Pound Cake

July 13, 2012

Qu’ils mangent de la brioche! (Let them eat cake!)
~Jean-Jacques Rousseau, Les Confessions (Confessions)

Dense and moist, rich and buttery, pound cake was traditionally made with a pound each of flour, butter, eggs and sugar. No leaveners were used other than the air whipped into the batter. While the history of cakes dates back to ancient times, this was likely an early 18th century English or northern European creation. These days, recipes deviate slightly from the original formula to concoct lighter fare. But the nomenclature, in part from the Old Norse kaka, has persisted.

Whether eaten alone, or with coffee or tea, chilled, room temp, broiled or grilled, with a side or topping of sweetened fresh fruit or fine ice cream, glazed with sugars or merely dusted with powered sugar, as French toast, with savory friends, pound cake is for all times — breakfast, lunch, snacks or desserts.

Dad’s eyes always danced, and sometimes he damn near swooned, over this heavenly staple.

MEYER LEMON POUND CAKE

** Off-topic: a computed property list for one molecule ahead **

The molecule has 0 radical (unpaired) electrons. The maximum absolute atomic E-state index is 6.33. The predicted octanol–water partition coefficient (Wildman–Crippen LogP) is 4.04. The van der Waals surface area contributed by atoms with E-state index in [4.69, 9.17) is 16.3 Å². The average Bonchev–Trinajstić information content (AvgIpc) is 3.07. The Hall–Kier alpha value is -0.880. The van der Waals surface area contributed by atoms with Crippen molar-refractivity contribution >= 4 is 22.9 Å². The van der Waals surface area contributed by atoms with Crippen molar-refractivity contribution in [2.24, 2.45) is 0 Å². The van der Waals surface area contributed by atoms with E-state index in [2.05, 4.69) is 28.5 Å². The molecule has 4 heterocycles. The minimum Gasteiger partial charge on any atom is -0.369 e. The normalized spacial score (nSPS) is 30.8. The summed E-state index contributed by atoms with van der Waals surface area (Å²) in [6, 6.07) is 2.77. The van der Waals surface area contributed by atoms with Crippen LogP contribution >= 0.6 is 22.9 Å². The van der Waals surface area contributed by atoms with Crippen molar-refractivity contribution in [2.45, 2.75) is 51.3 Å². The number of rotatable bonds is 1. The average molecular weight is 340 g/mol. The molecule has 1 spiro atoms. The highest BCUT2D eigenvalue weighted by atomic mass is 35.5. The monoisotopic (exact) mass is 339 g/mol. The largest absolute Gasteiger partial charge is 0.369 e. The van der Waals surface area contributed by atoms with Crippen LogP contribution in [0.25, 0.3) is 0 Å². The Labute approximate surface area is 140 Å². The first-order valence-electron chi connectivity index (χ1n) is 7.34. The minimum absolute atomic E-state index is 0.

Unsalted butter
Sifted cake flour

1 1/2 C (3 sticks) unsalted butter, room temperature
4 C sifted cake flour
1 t sea salt
4 t baking powder
2 3/4 C sugar
8 large eggs, room temperature
1 C whole milk, room temperature
2 t pure vanilla extract
Zest of 1 Meyer lemon

Glaze
Zest of 1 Meyer lemon
2 3/4 C confectioners’ sugar, plus more if needed
1/4 C fresh Meyer lemon juice

Preheat the oven to 325 F

Butter and flour two loaf pans and set aside.

Sift the flour with the salt and baking powder and set aside. With a stand up mixer, cream the butter, and then add the sugar gradually, beating until light and fluffy. Add the eggs, one at a time, beating well after each addition. Add the flour mixture to the butter mixture, alternating with the milk and vanilla. Stir only until thoroughly blended. Gently fold in the zest.

Pour batter into the prepared pans, making sure to divide the batter evenly between the two pans. Level tops with a spatula. Bake until lightly brown on top and a toothpick comes out clean, about 1 1/2 hours. Let the cake cool in the pan about 10 minutes, and then carefully remove to a wire rack to cool thoroughly.

In a medium bowl, whisk all glaze ingredients to combine. If necessary, add additional confectioners’ sugar to desired consistency.

Pour glaze over pound cakes and serve sliced.

Pourboire:  to enrich further, use cream cheese (40%) and butter (60%) in lieu of unsalted butter only.

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